Effect of early implementation of electrical muscle stimulation to prevent muscle atrophy and weakness in patients after anterior cruciate ligament reconstruction

J Electromyogr Kinesiol. 2011 Aug;21(4):622-30. doi: 10.1016/j.jelekin.2011.01.005. Epub 2011 Feb 18.


Objective: Following anterior cruciate ligament (ACL) reconstruction, restricted weight bearing and immobilization results in thigh and calf muscle atrophy and weakness. The purpose of this study was to assess the effect of electrical muscle stimulation (EMS) on prevention of muscle atrophy in patients during the early rehabilitation stage after ACL reconstruction.

Methods: Twenty patients with acute ACL tears were divided into two groups randomly. The control group (CON group) participated in only the usual rehabilitation program. In addition to this protocol, the electrical muscle stimulation group (EMS group) received EMS training using the wave form of 20 Hz exponential pulse from the 2nd post-operative day to 4 weeks after the surgery.

Results: Muscle thickness of vastus lateralis and calf increased significantly 4 weeks after surgery in the EMS group, while it decreased significantly in the CON group. The decline of knee extension strength was significantly less in the EMS group than in the CON group at 4 weeks after the surgery, and the EMS group showed greater recovery of knee extension strength at 3 months after surgery.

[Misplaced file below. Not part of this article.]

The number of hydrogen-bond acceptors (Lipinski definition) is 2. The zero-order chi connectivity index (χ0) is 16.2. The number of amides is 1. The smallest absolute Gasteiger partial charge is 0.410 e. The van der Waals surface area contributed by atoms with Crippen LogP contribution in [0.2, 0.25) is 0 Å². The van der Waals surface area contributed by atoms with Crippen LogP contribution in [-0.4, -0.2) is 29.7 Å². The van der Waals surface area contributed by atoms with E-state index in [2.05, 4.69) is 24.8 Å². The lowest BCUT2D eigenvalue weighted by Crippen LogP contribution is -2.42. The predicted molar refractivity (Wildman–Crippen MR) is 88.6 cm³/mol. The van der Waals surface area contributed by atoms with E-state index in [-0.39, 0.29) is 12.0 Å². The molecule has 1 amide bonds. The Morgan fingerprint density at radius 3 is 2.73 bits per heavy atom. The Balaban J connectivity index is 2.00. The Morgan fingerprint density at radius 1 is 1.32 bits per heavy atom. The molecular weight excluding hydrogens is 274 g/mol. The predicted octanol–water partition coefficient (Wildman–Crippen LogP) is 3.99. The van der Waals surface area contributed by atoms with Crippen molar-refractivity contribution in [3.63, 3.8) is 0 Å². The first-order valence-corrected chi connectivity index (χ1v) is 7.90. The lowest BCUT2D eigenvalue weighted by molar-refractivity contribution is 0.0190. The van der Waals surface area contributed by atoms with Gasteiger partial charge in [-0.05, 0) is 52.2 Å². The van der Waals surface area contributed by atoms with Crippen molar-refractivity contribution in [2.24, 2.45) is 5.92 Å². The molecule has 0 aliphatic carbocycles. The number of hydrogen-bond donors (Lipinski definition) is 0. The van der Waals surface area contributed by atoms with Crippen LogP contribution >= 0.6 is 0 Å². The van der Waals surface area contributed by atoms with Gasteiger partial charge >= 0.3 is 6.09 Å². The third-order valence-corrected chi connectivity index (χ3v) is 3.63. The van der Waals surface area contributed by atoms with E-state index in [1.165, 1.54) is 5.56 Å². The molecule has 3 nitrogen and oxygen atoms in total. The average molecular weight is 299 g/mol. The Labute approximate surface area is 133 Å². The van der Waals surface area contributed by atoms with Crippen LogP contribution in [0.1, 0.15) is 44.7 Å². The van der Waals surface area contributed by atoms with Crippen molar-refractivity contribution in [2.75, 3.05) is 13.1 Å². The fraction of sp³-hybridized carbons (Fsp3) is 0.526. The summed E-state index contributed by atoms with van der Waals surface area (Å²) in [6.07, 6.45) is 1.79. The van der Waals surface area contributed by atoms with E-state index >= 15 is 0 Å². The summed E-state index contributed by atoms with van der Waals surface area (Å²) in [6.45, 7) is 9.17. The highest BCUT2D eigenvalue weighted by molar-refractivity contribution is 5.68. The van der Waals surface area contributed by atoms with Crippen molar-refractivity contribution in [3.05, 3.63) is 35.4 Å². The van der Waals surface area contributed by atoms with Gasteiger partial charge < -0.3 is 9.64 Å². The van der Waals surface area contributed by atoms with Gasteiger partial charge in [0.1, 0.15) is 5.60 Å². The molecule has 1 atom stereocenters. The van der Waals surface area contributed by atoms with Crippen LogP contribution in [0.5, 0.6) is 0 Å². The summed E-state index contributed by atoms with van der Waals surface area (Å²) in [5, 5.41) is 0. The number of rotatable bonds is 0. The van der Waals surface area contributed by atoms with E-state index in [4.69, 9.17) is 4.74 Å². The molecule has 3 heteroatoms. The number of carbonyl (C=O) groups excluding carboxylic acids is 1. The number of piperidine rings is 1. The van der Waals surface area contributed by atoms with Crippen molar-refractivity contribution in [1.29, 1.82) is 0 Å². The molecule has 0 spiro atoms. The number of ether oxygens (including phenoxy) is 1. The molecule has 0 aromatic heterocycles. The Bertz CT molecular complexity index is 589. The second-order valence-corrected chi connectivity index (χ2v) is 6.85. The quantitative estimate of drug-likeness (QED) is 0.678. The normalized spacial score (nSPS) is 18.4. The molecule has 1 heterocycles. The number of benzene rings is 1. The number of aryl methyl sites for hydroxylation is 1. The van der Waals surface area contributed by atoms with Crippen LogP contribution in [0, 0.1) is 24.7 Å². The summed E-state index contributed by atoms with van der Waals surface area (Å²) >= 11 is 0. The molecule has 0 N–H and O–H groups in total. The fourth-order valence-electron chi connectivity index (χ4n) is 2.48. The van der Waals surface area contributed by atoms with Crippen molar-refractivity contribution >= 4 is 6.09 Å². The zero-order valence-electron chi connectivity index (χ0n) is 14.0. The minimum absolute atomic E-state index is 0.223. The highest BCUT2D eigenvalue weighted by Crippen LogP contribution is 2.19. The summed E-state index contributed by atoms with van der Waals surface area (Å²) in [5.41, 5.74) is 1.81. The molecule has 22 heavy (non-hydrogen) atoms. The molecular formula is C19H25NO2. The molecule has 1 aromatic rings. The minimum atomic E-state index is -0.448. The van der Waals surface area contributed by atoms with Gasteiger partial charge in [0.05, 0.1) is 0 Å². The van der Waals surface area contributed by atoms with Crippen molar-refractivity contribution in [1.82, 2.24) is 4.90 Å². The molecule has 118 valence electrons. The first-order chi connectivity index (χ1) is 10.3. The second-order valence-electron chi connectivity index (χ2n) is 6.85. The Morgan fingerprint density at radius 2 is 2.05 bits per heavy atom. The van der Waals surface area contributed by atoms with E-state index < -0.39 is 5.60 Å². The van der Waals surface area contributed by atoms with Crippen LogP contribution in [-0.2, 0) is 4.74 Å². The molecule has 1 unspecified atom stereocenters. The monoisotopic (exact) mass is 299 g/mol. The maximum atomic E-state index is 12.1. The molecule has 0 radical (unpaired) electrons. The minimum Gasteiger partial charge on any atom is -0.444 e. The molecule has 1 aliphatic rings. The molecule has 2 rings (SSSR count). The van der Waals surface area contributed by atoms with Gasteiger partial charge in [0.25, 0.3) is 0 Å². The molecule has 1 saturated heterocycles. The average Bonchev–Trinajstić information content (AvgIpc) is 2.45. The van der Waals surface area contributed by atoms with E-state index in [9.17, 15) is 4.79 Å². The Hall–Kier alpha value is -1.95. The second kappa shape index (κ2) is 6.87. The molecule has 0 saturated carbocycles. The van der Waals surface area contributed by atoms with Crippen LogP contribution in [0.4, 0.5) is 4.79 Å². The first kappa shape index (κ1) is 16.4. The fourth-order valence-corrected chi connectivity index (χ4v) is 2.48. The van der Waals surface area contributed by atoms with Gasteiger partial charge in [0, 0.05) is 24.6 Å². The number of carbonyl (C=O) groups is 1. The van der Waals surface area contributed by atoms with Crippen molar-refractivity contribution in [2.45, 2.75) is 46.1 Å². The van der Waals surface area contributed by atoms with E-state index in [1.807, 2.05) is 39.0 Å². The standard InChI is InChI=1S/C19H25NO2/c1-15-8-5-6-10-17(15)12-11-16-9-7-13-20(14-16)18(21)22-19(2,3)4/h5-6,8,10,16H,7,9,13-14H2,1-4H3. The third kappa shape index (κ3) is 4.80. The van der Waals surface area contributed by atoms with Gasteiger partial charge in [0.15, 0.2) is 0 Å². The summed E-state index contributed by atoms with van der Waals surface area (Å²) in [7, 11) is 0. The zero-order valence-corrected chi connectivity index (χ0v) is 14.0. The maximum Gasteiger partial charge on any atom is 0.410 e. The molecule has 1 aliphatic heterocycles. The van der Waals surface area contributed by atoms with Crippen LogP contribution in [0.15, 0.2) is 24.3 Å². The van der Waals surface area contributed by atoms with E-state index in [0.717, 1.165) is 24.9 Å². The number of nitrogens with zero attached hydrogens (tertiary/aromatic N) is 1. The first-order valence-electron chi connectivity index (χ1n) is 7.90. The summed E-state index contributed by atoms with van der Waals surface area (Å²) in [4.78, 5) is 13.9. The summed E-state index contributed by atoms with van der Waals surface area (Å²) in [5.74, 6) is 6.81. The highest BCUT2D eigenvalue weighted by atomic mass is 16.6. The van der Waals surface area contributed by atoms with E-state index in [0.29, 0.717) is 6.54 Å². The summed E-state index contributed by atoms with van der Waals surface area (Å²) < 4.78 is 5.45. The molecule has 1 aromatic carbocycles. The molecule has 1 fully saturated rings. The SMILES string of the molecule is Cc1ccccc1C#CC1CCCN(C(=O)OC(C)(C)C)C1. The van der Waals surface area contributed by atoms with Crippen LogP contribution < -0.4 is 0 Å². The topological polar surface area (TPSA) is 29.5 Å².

Conclusions: EMS implemented during the early rehabilitation stage is effective in maintaining and increasing muscle thickness and strength in the operated limb.

Publication types

  • Randomized Controlled Trial

MeSH terms

  • Adolescent
  • Adult
  • Anterior Cruciate Ligament / surgery*
  • Anterior Cruciate Ligament Injuries
  • Electric Stimulation Therapy* / instrumentation
  • Exercise Therapy
  • Female
  • Humans
  • Leg
  • Male
  • Middle Aged
  • Muscle Contraction
  • Muscle Strength
  • Muscle Weakness / prevention & control*
  • Muscle, Skeletal* / pathology
  • Muscle, Skeletal* / physiology
  • Muscle, Skeletal* / physiopathology
  • Muscular Atrophy / prevention & control
  • Plastic Surgery Procedures / rehabilitation*
  • Young Adult